The time has come for doctors to stop prescribing gluten free foods to patients allergic to wheat gluten – known as coeliac disease – and for the NHS to find a better way to support patients, says an editorial in the independent review of medical treatment, the Drug and Therapeutics Bulletin (DTB).
The process is outmoded and costly, argues DTB. And what’s more, it’s adding a layer of unnecessary red tape to the NHS, which takes up healthcare professionals’ time and is unhelpful to patients.
NHS prescriptions for gluten free foods, such as bread and flour were introduced in the late 1960s, when access to these foods was considerably more limited than it is now, says DTB.
These foods are now readily available from supermarkets and other outlets, yet many people with coeliac disease are still requesting prescriptions to take them to a pharmacy to obtain their supplies.
This costs the NHS in England £27 million a year (2011), and with growing pressure on NHS budgets, it is right to question this arrangement, says DTB. Nevertheless, these foods can be up to 500% more expensive than their gluten containing equivalents, so some level of support should still be in place, it argues- just not via the costly and unwieldy route of family doctor prescriptions.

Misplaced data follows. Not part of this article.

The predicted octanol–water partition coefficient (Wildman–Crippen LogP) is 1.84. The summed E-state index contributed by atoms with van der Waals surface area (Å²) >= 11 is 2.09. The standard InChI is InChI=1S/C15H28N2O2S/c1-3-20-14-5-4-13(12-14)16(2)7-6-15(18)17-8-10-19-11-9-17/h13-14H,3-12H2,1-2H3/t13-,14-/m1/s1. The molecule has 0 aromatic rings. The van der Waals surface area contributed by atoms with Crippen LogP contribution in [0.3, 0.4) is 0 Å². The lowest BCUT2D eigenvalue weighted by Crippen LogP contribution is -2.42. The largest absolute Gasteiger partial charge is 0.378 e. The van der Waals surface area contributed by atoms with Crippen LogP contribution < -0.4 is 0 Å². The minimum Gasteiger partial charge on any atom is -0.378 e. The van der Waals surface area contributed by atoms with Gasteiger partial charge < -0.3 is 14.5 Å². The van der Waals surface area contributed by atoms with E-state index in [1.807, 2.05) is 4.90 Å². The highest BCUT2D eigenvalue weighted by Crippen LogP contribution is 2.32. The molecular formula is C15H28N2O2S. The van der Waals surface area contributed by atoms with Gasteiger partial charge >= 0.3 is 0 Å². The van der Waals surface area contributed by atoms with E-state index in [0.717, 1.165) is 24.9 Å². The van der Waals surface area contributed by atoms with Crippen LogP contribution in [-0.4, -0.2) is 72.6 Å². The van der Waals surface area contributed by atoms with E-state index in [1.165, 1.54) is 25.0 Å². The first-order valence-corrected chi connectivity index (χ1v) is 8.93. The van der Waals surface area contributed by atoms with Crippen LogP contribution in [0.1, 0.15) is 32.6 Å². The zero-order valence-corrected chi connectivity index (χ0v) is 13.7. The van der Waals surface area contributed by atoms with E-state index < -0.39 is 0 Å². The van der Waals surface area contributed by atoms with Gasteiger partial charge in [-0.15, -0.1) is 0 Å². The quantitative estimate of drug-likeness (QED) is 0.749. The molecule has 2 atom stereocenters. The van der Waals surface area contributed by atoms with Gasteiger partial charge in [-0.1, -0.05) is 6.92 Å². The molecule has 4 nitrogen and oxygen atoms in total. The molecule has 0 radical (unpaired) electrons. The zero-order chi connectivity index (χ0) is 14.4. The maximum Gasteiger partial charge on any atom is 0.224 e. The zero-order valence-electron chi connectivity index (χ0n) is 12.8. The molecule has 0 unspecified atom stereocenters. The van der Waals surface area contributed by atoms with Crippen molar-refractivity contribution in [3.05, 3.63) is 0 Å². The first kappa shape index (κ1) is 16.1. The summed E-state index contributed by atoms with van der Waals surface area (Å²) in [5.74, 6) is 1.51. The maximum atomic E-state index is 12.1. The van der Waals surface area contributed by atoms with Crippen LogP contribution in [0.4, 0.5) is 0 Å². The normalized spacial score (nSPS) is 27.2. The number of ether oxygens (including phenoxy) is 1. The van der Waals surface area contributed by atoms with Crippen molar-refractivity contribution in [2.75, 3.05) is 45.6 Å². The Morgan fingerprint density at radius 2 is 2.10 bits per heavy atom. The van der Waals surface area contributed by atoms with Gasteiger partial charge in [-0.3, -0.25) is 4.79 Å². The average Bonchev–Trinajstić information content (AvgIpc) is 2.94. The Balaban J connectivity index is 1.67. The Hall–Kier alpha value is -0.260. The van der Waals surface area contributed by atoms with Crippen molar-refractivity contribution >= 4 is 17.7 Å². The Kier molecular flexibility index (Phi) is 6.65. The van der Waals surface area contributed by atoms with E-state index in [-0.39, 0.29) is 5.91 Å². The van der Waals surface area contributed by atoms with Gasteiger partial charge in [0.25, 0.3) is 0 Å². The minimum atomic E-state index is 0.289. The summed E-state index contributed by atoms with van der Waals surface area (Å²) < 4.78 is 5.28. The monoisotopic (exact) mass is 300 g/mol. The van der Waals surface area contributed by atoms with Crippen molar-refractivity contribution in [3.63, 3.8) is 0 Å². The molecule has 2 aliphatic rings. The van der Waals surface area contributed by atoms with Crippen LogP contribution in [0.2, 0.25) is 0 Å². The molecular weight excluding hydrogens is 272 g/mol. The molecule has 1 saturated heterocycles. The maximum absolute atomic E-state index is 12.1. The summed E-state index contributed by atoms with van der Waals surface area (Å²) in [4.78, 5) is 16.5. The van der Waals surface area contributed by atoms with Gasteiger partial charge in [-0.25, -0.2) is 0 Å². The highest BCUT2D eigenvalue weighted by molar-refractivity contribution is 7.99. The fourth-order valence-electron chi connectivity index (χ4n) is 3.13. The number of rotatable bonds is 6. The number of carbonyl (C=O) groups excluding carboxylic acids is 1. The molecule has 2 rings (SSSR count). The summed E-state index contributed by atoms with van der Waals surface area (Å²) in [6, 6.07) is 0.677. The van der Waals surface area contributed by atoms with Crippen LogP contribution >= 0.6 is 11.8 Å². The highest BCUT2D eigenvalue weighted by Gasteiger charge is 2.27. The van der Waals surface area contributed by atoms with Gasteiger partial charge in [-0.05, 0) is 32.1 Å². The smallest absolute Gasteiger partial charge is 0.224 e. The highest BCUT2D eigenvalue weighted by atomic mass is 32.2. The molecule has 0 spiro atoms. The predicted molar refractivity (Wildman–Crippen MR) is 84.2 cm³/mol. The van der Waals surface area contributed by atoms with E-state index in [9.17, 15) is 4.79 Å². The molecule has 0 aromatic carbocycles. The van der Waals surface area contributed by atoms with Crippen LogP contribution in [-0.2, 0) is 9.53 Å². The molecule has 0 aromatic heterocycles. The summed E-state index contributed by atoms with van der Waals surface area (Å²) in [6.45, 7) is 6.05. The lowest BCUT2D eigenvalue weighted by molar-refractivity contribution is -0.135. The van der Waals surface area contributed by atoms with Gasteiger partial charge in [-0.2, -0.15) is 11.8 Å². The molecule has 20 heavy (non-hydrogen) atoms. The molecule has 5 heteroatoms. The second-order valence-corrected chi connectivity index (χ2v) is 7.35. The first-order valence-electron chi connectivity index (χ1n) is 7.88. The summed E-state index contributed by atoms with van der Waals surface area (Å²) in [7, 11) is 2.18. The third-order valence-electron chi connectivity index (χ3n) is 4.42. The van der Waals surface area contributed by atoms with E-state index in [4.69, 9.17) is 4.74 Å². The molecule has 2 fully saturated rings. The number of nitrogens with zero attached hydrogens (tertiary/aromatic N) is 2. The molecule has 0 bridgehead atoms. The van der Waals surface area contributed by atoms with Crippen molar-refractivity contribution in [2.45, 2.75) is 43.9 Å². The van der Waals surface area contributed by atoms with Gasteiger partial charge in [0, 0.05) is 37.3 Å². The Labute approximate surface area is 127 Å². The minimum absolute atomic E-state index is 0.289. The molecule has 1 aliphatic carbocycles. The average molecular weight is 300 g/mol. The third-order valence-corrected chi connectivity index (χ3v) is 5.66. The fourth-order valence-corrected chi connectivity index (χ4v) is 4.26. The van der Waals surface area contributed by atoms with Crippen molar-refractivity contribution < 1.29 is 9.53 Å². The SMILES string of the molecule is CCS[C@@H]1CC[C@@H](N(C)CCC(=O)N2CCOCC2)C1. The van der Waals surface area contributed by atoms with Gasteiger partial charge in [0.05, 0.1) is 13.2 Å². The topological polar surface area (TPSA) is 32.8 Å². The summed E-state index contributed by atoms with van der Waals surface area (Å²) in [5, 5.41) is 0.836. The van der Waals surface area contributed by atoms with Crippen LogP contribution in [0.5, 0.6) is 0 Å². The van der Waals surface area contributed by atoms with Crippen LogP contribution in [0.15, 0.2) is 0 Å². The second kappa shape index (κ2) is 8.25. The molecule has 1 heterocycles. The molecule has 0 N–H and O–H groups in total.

Furthermore, whether patients should be obtaining gluten free cakes/cake mixes or sweet biscuits on prescription is questionable in terms of their overall health, it argues.
While some attempts have been made to improve access to these foods and free up family doctor time, by introducing direct supply schemes at community pharmacies, that still leaves the process under the control of a healthcare professional, it says.
Is this really necessary or in patients’ best interests it asks?
“Is it time to consider the use of food vouchers that could be redeemed against gluten-free foods at any outlet, or the provision of personalised budgets for people with coeliac disease, so that the supply of food would no longer be a medical issue?”
And it concludes: “We would urge commissioners to consider redesigning services to ensure that there is ongoing support for people with coeliac disease and to remove the bureaucratic process of prescribing food from primary care.”
Prescribing food? Drug and Therapeutics Bulletin Vol 51, No 2 February 2013